But Sandberg likes Beyoncé's message of empowerment for young girls. "I'm not bossy, I'm the boss," Sandberg quotes Beyoncé as saying. What I like about Beyoncé is her authenticity—there is a sense that what you see is what you get. She's not a phony. I also like her staying power. She's been a star since the late 1990s. That seems like forever ago. My kids loved her in the old Austin Powers movie when they were little, and they still love her for her music and style now. That is remarkable. And then there's her sense of innovation. I've followed music my whole life, and I can't remember when anything as unique and unexpected as the release of a new album—a concept album complete with videos—without anyone having the slightest idea it was coming.

So if you're the communications person for any of the Time 200 (the Time 100 plus the celebrity essayists), there are three things you can take from the example of Beyoncé: Authenticity and talent beget longevity, and both beget the ability to innovate. 

 

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Robert Newman

Face Up Online: Billboard

Robert Newman Design and Production - 04/23/2014-09:16 AM

You wouldn't expect something as simple as the April 26, 2014 cover of Billboard to be groundbreaking and envelope pushing, but that's exactly what it is. The cover features a cool photograph of singer Enrique Iglesias, sleek, minimal cover typography and a bold, poster-like logo; it's highly original, extremely artful and a crowd-pleaser all at the same time (I know because I checked with my 13-year-old daughter who is a big Enrique fan).

Most magazine covers, and especially trade publications, tend towards a standard formula with lots of typographic and graphic devices to grab the readers' attention, and crisp, sharp photographs with riveting eye contact. This cover has none of that; it even flaunts a big green logo in stark contradiction to the magazine urban legend that "green is death on the newsstand."

Since their cover redesign earlier this year, led by creative director Shanti Marlar, Billboard has been aggressively pursuing more creative photography, with very sensual color tones and poster-like framings. This is their eighth cover since the format change, the second under new design director Rob Hewitt and, to my eye, it's the strongest to date.

The photograph of Iglesisas by David Needleman is dark and moody, with his face in shadow and his eyes looking down away from the reader. It's a powerful portrait, intimate and sexy. And the cover typography is very sparse and understated, letting the strength of the overall design rest on the photograph and the graphic logo.

Just 10 years ago, Billboard still lived up to its trade magazine reputation on the cover, with a newspaper-like design that was occassionally broken up with special large photo designs. For much of the time since then, the covers have featured creative, aggressive, rock ‘n' roll design, with a heavy nod to the look of magazines like Rolling Stone and Entertainment Weekly. The design exploded off the pages, bursting with distorted typography and huge amounts of cover lines. They were pop, and they popped! A cover redesign in early 2013 led by then-art director Andrew Horton eliminated the classic, multi-colored logo for a new, smaller treatment, combined with more subdued cover typography and sophisticated photography.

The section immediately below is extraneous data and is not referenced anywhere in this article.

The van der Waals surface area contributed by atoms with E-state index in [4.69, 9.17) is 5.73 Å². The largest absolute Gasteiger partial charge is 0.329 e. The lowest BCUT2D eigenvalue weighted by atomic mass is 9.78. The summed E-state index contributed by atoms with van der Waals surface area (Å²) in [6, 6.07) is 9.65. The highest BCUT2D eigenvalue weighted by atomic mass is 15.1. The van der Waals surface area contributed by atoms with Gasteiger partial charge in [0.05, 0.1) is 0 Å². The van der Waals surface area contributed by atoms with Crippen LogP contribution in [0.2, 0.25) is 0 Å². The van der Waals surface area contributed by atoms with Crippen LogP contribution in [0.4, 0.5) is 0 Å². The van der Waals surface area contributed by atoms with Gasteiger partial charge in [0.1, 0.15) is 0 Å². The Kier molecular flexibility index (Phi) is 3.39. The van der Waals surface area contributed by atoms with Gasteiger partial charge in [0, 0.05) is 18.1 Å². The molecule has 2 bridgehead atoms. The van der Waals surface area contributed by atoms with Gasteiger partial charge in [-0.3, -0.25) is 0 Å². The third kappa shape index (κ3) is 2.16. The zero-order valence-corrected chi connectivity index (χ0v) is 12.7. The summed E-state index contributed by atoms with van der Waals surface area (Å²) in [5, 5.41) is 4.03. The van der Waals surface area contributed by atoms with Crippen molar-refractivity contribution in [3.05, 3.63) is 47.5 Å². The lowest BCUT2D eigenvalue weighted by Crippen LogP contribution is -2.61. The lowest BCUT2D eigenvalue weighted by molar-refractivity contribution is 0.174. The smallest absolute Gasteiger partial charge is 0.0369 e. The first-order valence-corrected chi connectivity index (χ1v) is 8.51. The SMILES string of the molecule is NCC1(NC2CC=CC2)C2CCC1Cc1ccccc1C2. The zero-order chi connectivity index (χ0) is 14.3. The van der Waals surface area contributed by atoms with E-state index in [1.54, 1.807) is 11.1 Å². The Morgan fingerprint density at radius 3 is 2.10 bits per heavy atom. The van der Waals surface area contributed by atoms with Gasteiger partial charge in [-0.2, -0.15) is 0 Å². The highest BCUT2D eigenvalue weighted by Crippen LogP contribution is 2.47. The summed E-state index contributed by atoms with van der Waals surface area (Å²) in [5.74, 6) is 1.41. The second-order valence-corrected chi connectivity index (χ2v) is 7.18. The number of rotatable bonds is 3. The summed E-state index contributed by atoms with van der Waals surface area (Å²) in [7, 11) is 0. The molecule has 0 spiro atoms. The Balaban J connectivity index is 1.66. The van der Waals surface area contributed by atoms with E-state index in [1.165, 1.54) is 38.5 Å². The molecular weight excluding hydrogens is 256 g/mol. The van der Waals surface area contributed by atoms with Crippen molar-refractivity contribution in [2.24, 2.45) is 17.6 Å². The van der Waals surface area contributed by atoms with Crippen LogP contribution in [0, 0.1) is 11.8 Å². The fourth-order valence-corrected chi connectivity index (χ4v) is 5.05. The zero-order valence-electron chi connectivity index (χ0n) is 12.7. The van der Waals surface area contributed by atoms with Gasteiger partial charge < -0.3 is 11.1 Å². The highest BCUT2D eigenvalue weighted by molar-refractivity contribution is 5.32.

See examples of those covers here.

When the vertical Billboard logo was introduced earlier this year I was dubious about its long-term status. My first reaction was that it was a nice gimmick that wouldn't last. Plenty of magazines have added nontraditional tilts and positionings to their logos, and about 99.99 percent of them revert back to "normal" in short order after readers, marketers and subscription mavens amply complain. But now, I love it. The logo frames the cover like a poster; it's an acknowledgement that for a magazine like Billboard, the image on the cover is most important–especially as it travels across multiple platforms. The concept of newsstand sales as the driver for the cover design is no longer valid; the most effective covers work as images on Twitter, iPads, Facebook, etc. And the new Billboard logo, its very modern and distinctive design along with its photography are perfectly suited for this new cover paradigm.

I watched this cover get pushed on Twitter over the past weekend and noone cared that the logo was sideways or that there weren't a lot of cover lines. It was a memorable cover of Enrique Iglesias, fans loved it, and that's what sent it flying around the internet. It's great publicity and drives interest and traffic to the brand, as opposed to selling a couple extra copies on a newsstand.

What this cover and the overall Billboard design strategy says is that the old school approach to cover making, where tiny bits of magazine material are shoehorned into every corner of the cover, stuffing it to overflowing with photos and teasers, is no longer applicable. This is a cover design that recognizes the multiplatform, viral, instantaneous nature of the times, and that's what makes it so successful and so exciting. Other magazines should take note: an original, distinctive, contemporary cover design is the best way to visually revitalize your brand. There was a time back in the 1950s, when trade magazines were art directed by some of the most talented folks in the business (Walter Allner and Bradbury Thompson are just two), who approached the publication covers as part of the overall corporate packaging branding and design. This new set of Billboard covers is firmly in that tradition.